Attorney General Jeff Sessions on Monday announced the creation of a task force that would further institutional federal efforts to protect religious liberty.
“This administration is animated by that same American view that has led us for 242 years: that every American has a right to believe, worship, and exercise their faith in the public square,” Sessions said in a speech at the Justice Department.
“This approach has served this country well,” he said. “We are perhaps the most religiously developed nation in the world and can take pride in respecting all people as they fully exercise their faiths.
“It is clear that these policies have furthered peace, prosperity, freedom, lawfulness, and clarity.
“As our nation grows older, we must not let it depart from this magnificent tradition,” the attorney general said.
The Religious Liberty Task Force would be chaired by two leaders of the department’s Office of Legal Policy and seeks to further institutionalize the federal government’s efforts to accommodate those who claim their religious freedoms are being violated.
In October, Sessions released a 25-page memo that outlined 20 principles to remind agencies that religious freedom is a fundamental right and that the free exercise of religion “includes the right to act or abstain from action in accordance with one’s religious beliefs.”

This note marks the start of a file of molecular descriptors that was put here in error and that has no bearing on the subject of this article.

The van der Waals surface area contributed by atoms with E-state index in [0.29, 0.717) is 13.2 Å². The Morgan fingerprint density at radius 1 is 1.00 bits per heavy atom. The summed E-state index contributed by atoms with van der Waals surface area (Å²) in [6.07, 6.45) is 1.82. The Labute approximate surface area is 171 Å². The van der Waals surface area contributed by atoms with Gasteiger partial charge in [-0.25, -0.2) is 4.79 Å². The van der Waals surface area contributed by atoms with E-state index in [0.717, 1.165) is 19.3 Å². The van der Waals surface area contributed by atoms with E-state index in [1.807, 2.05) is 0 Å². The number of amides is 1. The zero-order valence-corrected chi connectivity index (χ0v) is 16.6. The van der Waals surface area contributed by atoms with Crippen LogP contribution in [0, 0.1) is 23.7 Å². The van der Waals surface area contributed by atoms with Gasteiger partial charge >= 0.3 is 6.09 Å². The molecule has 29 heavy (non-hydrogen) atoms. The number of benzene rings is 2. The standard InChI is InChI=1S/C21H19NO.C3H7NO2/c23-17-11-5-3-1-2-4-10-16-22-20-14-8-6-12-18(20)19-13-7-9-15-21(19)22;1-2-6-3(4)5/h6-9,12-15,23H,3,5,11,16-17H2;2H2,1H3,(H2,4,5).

The new initiative will seek to engage in expanding outreach to various groups and develop strategies — involving litigation, policy, and legislation — in seeking to protect religious freedom.
Sessions noted that the Justice Department was furthering a campaign promise by President Donald Trump and noted such actions as protecting the First Amendment rights of college students and backing the Little Sisters of the Poor in their lawsuits challenging the Obamacare contraception mandate.
He also cited the case of Jack Phillips, the Christian baker in Colorado whom the U.S. Supreme Court backed in June in his decision to refuse to make a wedding cake for a gay couple because of his religious beliefs.
“We have gotten to the point where courts have held that morality cannot be a basis for law,” Sessions said.
“Where ministers are fearful to affirm, as they understand it, holy writ from the pulpit, and where one group can actively target religious groups by labeling them a ‘hate group’ on the basis of their sincerely held religious beliefs.
“This president and this Department of Justice are determined to protect and even advance this magnificent heritage.”
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